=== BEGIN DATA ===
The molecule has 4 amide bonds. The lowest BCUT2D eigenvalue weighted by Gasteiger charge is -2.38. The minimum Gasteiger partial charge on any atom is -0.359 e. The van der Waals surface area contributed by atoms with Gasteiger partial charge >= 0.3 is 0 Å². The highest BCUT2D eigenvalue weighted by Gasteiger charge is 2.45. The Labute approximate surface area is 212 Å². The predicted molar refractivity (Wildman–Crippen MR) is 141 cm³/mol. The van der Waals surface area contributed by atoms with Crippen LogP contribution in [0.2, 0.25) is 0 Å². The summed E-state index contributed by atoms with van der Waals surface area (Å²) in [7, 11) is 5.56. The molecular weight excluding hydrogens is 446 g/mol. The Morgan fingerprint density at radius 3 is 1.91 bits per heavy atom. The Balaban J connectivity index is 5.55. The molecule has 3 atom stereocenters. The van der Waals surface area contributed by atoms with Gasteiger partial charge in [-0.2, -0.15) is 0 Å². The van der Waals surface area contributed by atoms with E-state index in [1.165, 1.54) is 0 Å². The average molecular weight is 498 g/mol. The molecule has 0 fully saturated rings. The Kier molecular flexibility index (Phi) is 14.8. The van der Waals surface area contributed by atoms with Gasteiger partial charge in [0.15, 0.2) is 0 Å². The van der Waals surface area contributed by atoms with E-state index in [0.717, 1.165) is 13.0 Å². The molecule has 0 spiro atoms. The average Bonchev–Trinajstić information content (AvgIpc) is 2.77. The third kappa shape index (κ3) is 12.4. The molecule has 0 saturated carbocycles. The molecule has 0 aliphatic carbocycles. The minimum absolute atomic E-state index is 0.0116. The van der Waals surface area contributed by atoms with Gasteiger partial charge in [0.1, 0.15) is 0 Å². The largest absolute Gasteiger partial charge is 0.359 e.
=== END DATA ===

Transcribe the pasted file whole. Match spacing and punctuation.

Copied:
The molecule has 4 amide bonds. The lowest BCUT2D eigenvalue weighted by Gasteiger charge is -2.38. The minimum Gasteiger partial charge on any atom is -0.359 e. The van der Waals surface area contributed by atoms with Gasteiger partial charge >= 0.3 is 0 Å². The highest BCUT2D eigenvalue weighted by Gasteiger charge is 2.45. The Labute approximate surface area is 212 Å². The predicted molar refractivity (Wildman–Crippen MR) is 141 cm³/mol. The van der Waals surface area contributed by atoms with Crippen LogP contribution in [0.2, 0.25) is 0 Å². The summed E-state index contributed by atoms with van der Waals surface area (Å²) in [7, 11) is 5.56. The molecular weight excluding hydrogens is 446 g/mol. The Morgan fingerprint density at radius 3 is 1.91 bits per heavy atom. The Balaban J connectivity index is 5.55. The molecule has 3 atom stereocenters. The van der Waals surface area contributed by atoms with Gasteiger partial charge in [-0.2, -0.15) is 0 Å². The van der Waals surface area contributed by atoms with E-state index in [1.165, 1.54) is 0 Å². The average molecular weight is 498 g/mol. The molecule has 0 fully saturated rings. The Kier molecular flexibility index (Phi) is 14.8. The van der Waals surface area contributed by atoms with Gasteiger partial charge in [0.15, 0.2) is 0 Å². The van der Waals surface area contributed by atoms with E-state index in [0.717, 1.165) is 13.0 Å². The molecule has 0 spiro atoms. The average Bonchev–Trinajstić information content (AvgIpc) is 2.77. The third kappa shape index (κ3) is 12.4. The molecule has 0 saturated carbocycles. The molecule has 0 aliphatic carbocycles. The minimum absolute atomic E-state index is 0.0116. The van der Waals surface area contributed by atoms with Gasteiger partial charge in [0.1, 0.15) is 0 Å². The largest absolute Gasteiger partial charge is 0.359 e.